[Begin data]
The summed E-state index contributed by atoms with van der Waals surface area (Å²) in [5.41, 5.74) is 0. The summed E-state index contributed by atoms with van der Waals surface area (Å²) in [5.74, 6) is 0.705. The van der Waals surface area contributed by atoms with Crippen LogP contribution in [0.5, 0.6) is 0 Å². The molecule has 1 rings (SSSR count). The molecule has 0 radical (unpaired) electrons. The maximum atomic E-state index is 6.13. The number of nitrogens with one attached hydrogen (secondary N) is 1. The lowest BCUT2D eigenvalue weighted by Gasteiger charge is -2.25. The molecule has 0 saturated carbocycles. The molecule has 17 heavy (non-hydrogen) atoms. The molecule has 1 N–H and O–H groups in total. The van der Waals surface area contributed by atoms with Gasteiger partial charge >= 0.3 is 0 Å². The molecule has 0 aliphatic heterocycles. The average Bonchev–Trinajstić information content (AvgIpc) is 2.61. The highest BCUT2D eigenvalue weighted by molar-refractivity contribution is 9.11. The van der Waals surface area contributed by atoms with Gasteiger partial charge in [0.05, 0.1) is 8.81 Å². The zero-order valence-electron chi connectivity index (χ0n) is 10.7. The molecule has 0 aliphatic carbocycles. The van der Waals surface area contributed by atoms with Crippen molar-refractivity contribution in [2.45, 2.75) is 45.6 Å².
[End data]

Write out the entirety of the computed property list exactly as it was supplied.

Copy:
The summed E-state index contributed by atoms with van der Waals surface area (Å²) in [5.41, 5.74) is 0. The summed E-state index contributed by atoms with van der Waals surface area (Å²) in [5.74, 6) is 0.705. The van der Waals surface area contributed by atoms with Crippen LogP contribution in [0.5, 0.6) is 0 Å². The molecule has 1 rings (SSSR count). The molecule has 0 radical (unpaired) electrons. The maximum atomic E-state index is 6.13. The number of nitrogens with one attached hydrogen (secondary N) is 1. The lowest BCUT2D eigenvalue weighted by Gasteiger charge is -2.25. The molecule has 0 saturated carbocycles. The molecule has 17 heavy (non-hydrogen) atoms. The molecule has 1 N–H and O–H groups in total. The van der Waals surface area contributed by atoms with Gasteiger partial charge >= 0.3 is 0 Å². The molecule has 0 aliphatic heterocycles. The average Bonchev–Trinajstić information content (AvgIpc) is 2.61. The highest BCUT2D eigenvalue weighted by molar-refractivity contribution is 9.11. The van der Waals surface area contributed by atoms with Gasteiger partial charge in [0.05, 0.1) is 8.81 Å². The zero-order valence-electron chi connectivity index (χ0n) is 10.7. The molecule has 0 aliphatic carbocycles. The van der Waals surface area contributed by atoms with Crippen molar-refractivity contribution in [2.45, 2.75) is 45.6 Å².